Metro Chief: Cuts Would Slash "Meat and Muscle" of Service
At Transportation Choices Coalition forum, Metro head Kevin Desmond lays out the (potential) bleak future for bus service in King County.
In the latest stop on what some are calling the "[King County Metro general manager] Kevin Desmond Misery Tour," Transportation Choices Coalition members showed up to the downtown YMCA last Friday to find out what the impacts of bus spending reductions will be if King County Metro has to make the cuts it predicts. Those cuts could be as much as 17 percent, or $75 million, but will more likely be about $10 million to $12 million less than that amount thanks to better-than-expected sales tax revenues.
"Cash reserves ran out this summer." —KC Metro GM Kevin Desmond After cutting nearly $200 million from Metro's capital funding program and raising fares four times since 2008, Desmond said, “there really is not more choice at this point than to cut into the meat and the muscle of what we spend money on, which is bus service.”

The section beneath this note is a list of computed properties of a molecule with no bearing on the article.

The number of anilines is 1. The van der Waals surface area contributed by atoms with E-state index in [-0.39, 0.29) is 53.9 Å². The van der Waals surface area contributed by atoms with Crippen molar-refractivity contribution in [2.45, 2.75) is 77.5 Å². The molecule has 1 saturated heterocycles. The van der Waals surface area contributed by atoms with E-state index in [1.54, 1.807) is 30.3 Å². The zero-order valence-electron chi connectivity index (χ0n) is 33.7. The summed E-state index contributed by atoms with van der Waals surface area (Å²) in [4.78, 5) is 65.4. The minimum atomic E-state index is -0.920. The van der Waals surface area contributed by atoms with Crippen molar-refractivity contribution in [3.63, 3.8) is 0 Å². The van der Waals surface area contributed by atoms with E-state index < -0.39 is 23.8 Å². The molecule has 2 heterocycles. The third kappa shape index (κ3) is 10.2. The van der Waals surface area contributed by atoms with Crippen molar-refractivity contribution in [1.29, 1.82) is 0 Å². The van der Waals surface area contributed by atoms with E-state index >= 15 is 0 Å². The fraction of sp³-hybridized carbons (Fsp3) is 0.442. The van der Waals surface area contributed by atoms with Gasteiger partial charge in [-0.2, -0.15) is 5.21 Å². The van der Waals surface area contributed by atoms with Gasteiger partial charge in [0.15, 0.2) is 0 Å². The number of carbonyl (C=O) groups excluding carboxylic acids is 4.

Desmond said that with the current rate of gains in Metro ridership, the agency should really be looking at a 15 percent increase in service, rather than a 17-percent decrease (plus another 50-cent fare increase for non-low-income riders; those making 200 percent or less of the poverty level will pay a new low-income fare of $1.50).
"We have been deficit spending throughout this process, propped up by cash reserves and the [temporary, $20] congestion reduction charge. Those cash reserves ran out this summer," Desmond said.
"Incidentally," Desmond added—echoing the C Is for Crank's pro-Metro column last week—"those 700,000 estimated people who came downtown last Wednesday couldn’t have gotten down here without a good transit system."
The King County Council will have to vote sometime this month to put the measure on the ballot; if they do, voters will decide whether to approve it on April 22.
April Putney, the Futurewise lobbyist-turned-campaign-manager for Move King County Now, the campaign for the proposal, said, "Obviously, we think these cuts suck—they'll put 30,000 more cars on [county] roads, and 80 percent of bus riders would have to wait longer. And they would just leave some people stranded."